When was BOTOX first used? In 1987, Dr. Alastair Carruthers, of Vancouver, B.C. noticed frown lines on his young assistant, Cathy Bickerton Swann and experimented with injecting a neurotoxin from the botulism bacteria to help those lines.
What is Botox? Botox is derived from the poison manufactured by the bacteria, Clostridium, a bacteria so deadly that infected people usually die from the toxins. One form of Clostridium infection is called Botulism.
Is the media giving the full story on Botox? No. For example, a typical article on MSNBC, (which told us about the 50 million ad campaign planned by Allergan, the manufacturer) led the reader to believe Botox was harmless and very effective. There was only one sentence about side effects stating that your "kissing muscles" can be affected and you can get droopy eyelids (the article assured that these would disappear in a couple of months).
So what REALLY is Botox? Botox is a deadly poison and reading the information on Allergan, the manufacturer of BOTOX, we find that the usual dose given to a human being, will kill a rat. I realize that the rat is a lot smaller but would we take small doses of Arsenic? One way of murdering a human being shown in the movies is to administer small doses of arsenic over a length of time.
What is the truth about side effects? Drooping eyelids and other side effects may NOT disappear and also according to a BOTOX forum, there is a significant number of people who, after paying $400 for a dose of BOTOX, find NO IMPROVEMENT of their wrinkles. See Botox Forum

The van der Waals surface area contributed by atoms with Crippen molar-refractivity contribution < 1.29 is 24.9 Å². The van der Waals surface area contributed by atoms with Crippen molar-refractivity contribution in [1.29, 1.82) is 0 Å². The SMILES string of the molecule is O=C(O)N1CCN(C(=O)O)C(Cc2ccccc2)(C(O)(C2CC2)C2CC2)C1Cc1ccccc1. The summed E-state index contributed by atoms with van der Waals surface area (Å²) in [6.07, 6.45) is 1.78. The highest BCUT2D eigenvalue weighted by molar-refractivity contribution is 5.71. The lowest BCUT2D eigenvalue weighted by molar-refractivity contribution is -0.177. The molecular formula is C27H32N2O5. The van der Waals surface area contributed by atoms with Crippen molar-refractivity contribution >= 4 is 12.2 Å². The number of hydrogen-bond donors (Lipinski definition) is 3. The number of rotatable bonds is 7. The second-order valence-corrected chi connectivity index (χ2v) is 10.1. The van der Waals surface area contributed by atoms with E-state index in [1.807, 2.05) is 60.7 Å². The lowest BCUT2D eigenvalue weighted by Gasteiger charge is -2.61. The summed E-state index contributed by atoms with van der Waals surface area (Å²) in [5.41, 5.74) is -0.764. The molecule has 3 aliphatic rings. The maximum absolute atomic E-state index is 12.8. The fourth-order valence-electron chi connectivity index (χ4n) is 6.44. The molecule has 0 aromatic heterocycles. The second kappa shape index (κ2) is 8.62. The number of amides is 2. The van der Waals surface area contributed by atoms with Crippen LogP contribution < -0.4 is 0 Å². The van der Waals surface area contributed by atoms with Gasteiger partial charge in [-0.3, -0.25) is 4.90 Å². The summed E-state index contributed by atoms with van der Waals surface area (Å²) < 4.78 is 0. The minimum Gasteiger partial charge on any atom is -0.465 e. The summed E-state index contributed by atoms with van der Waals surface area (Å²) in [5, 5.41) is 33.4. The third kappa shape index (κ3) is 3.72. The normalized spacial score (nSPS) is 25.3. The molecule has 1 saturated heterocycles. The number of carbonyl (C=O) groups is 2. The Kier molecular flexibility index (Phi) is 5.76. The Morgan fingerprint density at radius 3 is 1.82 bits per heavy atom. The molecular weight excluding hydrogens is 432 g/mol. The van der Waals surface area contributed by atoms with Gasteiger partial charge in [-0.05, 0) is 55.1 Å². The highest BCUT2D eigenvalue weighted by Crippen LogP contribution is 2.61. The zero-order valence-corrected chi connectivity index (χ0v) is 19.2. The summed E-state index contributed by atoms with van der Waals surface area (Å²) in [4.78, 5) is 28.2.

Does Botox get into other places in your body besides your face i.e. go "systemic"? Well, yes, it can, says Allergan and any muscles it touches can be damaged (it kills the nerve in the muscle effectually killing the muscle). Like small muscles in the heart, like muscles in the lungs. And yes, there have been cases of respiratory arrest associated with Botox. On the bottle of my Progesterone Cream it says that application to the face even on the skin is one of the best ways to get a substance into the whole body.
Is Botox safe for pregnant women? No, according to Allergan. In pregnant rats and rabbits, it caused small fetal size, deformity and death. So it evidentially goes systemic enough to get down to the baby.
A smaller side effect of Botox is that it can paralyze your swallowing muscles. In some cases, states Allergan, this paralysis was serious enough to require the insertion of a feeding tube!
Other risks for BOTOX - that we KNOW about (for instance the face is close to the brain - does the toxin kill brain cells?):
Does the original BOTOX recipient still use BOTOX? No, Cathy Bickerton Swann no longer uses it. She claims that she's 45 now and had a lifestyle change, in other words, she chooses to 'look old' instead of using the 'wonder drug' she first used in 1987! Since "looking old" is universally detested by American women, one might suspect there are other reasons why she stopped using it.
More information on how Botox works:
Allegan prescribing information
Adverse events following use of BOTOX® COSMETIC should be reported to the Medical Affairs Division, Allergan Pharmaceuticals (1-800-433-8871). Adverse events may also be reported to the U. S. Department of Health and Human Services (DHHS) Adverse Event Reporting System. Report forms and reporting requirement information can be obtained from Adverse Event Reporting System (AERS) through a toll free number 1-800-822-7967.
An antitoxin is available in the event of immediate knowledge of an overdose or mis-injection. In the event of an overdose or injection into the wrong muscle, immediately contact Allergan for additional information at (800) 433-8871 from 8:00 a.m. to 4:00 p.m. Pacific Time, or at (714) 246-5954 for a recorded message at other times. The antitoxin will not reverse any botulinum toxin induced muscle weakness effects already apparent by the time of antitoxin administration.
article by Sue Widemark co 2004, all rights reserved